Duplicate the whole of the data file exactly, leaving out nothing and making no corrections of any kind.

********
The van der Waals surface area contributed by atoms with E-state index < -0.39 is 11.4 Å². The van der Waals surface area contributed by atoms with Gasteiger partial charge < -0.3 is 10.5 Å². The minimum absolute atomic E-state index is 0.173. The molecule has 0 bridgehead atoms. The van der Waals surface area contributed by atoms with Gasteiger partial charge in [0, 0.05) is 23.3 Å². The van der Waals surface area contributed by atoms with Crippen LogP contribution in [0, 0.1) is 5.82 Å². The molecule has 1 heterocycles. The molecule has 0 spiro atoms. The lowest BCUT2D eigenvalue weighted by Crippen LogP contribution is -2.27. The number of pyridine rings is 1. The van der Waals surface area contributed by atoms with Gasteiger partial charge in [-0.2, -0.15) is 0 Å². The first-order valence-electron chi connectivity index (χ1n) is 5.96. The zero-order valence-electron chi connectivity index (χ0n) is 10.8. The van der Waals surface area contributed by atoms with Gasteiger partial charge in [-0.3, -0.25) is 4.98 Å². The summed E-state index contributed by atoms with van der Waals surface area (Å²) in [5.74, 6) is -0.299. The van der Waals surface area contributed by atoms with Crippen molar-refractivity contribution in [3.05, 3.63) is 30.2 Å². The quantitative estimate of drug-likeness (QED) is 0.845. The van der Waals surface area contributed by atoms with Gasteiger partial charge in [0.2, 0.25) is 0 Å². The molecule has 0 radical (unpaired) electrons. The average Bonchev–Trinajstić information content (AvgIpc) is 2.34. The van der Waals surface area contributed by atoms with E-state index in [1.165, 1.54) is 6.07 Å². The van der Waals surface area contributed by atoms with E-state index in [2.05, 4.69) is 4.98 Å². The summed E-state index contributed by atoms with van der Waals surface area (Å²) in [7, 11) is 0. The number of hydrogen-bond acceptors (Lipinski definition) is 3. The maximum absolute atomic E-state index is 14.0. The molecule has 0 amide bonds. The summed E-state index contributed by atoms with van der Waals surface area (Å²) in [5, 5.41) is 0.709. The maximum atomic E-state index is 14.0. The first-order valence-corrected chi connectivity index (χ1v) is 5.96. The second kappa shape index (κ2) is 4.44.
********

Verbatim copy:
The van der Waals surface area contributed by atoms with E-state index < -0.39 is 11.4 Å². The van der Waals surface area contributed by atoms with Gasteiger partial charge < -0.3 is 10.5 Å². The minimum absolute atomic E-state index is 0.173. The molecule has 0 bridgehead atoms. The van der Waals surface area contributed by atoms with Gasteiger partial charge in [0, 0.05) is 23.3 Å². The van der Waals surface area contributed by atoms with Crippen LogP contribution in [0, 0.1) is 5.82 Å². The molecule has 1 heterocycles. The molecule has 0 spiro atoms. The lowest BCUT2D eigenvalue weighted by Crippen LogP contribution is -2.27. The number of pyridine rings is 1. The van der Waals surface area contributed by atoms with Gasteiger partial charge in [-0.2, -0.15) is 0 Å². The first-order valence-electron chi connectivity index (χ1n) is 5.96. The zero-order valence-electron chi connectivity index (χ0n) is 10.8. The van der Waals surface area contributed by atoms with Gasteiger partial charge in [-0.3, -0.25) is 4.98 Å². The summed E-state index contributed by atoms with van der Waals surface area (Å²) in [5.74, 6) is -0.299. The van der Waals surface area contributed by atoms with Crippen molar-refractivity contribution in [3.05, 3.63) is 30.2 Å². The quantitative estimate of drug-likeness (QED) is 0.845. The van der Waals surface area contributed by atoms with Gasteiger partial charge in [0.2, 0.25) is 0 Å². The molecule has 0 radical (unpaired) electrons. The average Bonchev–Trinajstić information content (AvgIpc) is 2.34. The van der Waals surface area contributed by atoms with E-state index in [1.165, 1.54) is 6.07 Å². The van der Waals surface area contributed by atoms with E-state index in [2.05, 4.69) is 4.98 Å². The summed E-state index contributed by atoms with van der Waals surface area (Å²) in [7, 11) is 0. The number of hydrogen-bond acceptors (Lipinski definition) is 3. The maximum absolute atomic E-state index is 14.0. The molecule has 0 amide bonds. The summed E-state index contributed by atoms with van der Waals surface area (Å²) in [5, 5.41) is 0.709. The maximum atomic E-state index is 14.0. The first-order valence-corrected chi connectivity index (χ1v) is 5.96. The second kappa shape index (κ2) is 4.44.